clarity – or not!

I got so excited when I saw the old Great Blue back at our pond this morning. Mind you, it’s in the low 20’s here. Despite sun, winter still has a fist hold on us, regardless of what the calendar says.

So when I saw him, I thought it must be warmer than I realized. Of course, he’s a tough old bird. Often hangs around well into October, past the first frost. As if to make his point, here he is, back before it’s safe to remove the leaf blanket from gardens. Even if five drooping snowdrops ARE trying to act as perky harbingers of spring.

But what became clear to me was that something as majestic as this bird – with all his attendant symbolism to me (subject to a new poem in progress)  – must be enjoyed in the moment. Not captured in any medium, least of all film.

As you can see, my poor attempt failed miserably. The click of the camera scared him right into the air. Maybe it’s my poor eyesight. Maybe it’s the setting on the camera. Whatever the reason, he remains clearest in my memory of passing within ten feet of him in the car before he even realized I was there. Clearly, that’s the way it should be for us.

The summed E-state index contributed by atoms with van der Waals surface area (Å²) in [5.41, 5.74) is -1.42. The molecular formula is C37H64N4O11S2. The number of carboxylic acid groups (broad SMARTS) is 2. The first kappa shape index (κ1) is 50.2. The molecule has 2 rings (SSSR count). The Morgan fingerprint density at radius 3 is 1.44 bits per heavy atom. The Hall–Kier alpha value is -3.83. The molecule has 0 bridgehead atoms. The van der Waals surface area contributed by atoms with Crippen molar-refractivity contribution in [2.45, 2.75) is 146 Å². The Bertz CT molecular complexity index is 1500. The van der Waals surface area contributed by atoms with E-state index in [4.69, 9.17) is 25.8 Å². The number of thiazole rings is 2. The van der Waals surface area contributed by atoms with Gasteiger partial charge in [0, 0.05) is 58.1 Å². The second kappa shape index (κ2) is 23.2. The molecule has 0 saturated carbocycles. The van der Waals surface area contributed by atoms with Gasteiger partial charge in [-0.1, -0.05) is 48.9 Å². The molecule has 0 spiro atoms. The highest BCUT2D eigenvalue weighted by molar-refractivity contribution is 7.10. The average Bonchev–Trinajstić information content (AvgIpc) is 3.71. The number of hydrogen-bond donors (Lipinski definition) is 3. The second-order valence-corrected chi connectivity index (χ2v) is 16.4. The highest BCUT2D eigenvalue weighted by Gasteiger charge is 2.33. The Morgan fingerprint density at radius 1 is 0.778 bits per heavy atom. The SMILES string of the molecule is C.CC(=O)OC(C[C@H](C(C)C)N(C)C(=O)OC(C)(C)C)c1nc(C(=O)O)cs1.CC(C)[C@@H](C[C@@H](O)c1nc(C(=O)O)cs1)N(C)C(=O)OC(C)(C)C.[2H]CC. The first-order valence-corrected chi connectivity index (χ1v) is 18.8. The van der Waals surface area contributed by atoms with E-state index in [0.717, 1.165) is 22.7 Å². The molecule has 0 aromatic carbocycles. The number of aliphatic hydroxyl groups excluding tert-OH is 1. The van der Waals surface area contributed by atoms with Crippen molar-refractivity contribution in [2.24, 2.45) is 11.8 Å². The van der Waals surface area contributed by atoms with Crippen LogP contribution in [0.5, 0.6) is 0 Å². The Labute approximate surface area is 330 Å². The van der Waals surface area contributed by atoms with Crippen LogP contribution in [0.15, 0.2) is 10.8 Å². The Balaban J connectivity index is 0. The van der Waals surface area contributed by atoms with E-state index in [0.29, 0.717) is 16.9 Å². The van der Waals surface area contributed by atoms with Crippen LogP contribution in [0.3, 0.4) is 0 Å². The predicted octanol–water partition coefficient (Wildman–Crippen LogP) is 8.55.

In response to WP Daily Prompt. [First photo, enhanced to show him more clearly; second, as taken.]

guardian of field and pond

Another summer month by the sea – the time I look forward to all year – comes to a close.  It has become the time when poems flow from land, ocean, river and breeze; from bird, flower, field and trees. And so I close my time here with yet another great blue heron sketch – not only has this majestic bird captured my imagination and my time; this summer, he also got captured by camera, mine.

Regal, he perches some forty feet up
steely blue outline sharp as a gargoyle

atop the lush green lollipop of tree
his vantage point of field and pond
territory watched with guarded eye;

he turns now this way, then that, scans
for intruders to his singular séance
with spirits. Surely

he listens to what they say
as still and profiled beak to tail
his body speaks vigilant care

to his task; alert and aware,
he takes his silent leave
from leafy post as we move in

our hundred feet too close for him
though still too distant for me!